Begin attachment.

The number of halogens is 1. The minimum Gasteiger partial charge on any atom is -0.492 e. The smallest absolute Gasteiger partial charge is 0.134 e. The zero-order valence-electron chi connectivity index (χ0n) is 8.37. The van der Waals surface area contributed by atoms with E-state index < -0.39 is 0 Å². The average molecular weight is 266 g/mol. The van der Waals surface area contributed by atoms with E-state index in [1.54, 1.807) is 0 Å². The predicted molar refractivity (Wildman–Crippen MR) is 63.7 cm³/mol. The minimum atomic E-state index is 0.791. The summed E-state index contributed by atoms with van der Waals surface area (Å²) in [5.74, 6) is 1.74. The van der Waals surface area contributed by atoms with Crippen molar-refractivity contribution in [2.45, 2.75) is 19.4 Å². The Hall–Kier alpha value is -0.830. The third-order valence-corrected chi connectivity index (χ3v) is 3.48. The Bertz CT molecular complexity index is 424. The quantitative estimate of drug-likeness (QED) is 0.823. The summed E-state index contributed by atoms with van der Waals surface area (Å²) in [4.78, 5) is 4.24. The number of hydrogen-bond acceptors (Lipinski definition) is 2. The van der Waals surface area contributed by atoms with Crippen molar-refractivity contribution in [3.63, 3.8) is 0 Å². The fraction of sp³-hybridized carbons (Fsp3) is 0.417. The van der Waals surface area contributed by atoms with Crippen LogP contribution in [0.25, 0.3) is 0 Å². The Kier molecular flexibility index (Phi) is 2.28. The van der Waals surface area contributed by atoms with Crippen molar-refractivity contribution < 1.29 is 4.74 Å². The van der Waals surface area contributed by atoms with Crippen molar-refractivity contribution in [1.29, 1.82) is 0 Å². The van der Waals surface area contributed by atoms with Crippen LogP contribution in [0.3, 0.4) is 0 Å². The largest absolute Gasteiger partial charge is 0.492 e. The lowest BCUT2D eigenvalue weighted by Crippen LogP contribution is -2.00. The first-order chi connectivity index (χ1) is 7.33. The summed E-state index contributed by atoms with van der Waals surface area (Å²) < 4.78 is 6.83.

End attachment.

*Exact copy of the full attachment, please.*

The number of halogens is 1. The minimum Gasteiger partial charge on any atom is -0.492 e. The smallest absolute Gasteiger partial charge is 0.134 e. The zero-order valence-electron chi connectivity index (χ0n) is 8.37. The van der Waals surface area contributed by atoms with E-state index < -0.39 is 0 Å². The average molecular weight is 266 g/mol. The van der Waals surface area contributed by atoms with E-state index in [1.54, 1.807) is 0 Å². The predicted molar refractivity (Wildman–Crippen MR) is 63.7 cm³/mol. The minimum atomic E-state index is 0.791. The summed E-state index contributed by atoms with van der Waals surface area (Å²) in [5.74, 6) is 1.74. The van der Waals surface area contributed by atoms with Crippen molar-refractivity contribution in [2.45, 2.75) is 19.4 Å². The Hall–Kier alpha value is -0.830. The third-order valence-corrected chi connectivity index (χ3v) is 3.48. The Bertz CT molecular complexity index is 424. The quantitative estimate of drug-likeness (QED) is 0.823. The summed E-state index contributed by atoms with van der Waals surface area (Å²) in [4.78, 5) is 4.24. The number of hydrogen-bond acceptors (Lipinski definition) is 2. The van der Waals surface area contributed by atoms with Crippen molar-refractivity contribution in [3.63, 3.8) is 0 Å². The fraction of sp³-hybridized carbons (Fsp3) is 0.417. The van der Waals surface area contributed by atoms with Crippen LogP contribution in [0.25, 0.3) is 0 Å². The Kier molecular flexibility index (Phi) is 2.28. The van der Waals surface area contributed by atoms with Crippen molar-refractivity contribution < 1.29 is 4.74 Å². The van der Waals surface area contributed by atoms with Crippen molar-refractivity contribution in [1.29, 1.82) is 0 Å². The van der Waals surface area contributed by atoms with Crippen LogP contribution in [0.3, 0.4) is 0 Å². The largest absolute Gasteiger partial charge is 0.492 e. The lowest BCUT2D eigenvalue weighted by Crippen LogP contribution is -2.00. The first-order chi connectivity index (χ1) is 7.33. The summed E-state index contributed by atoms with van der Waals surface area (Å²) < 4.78 is 6.83.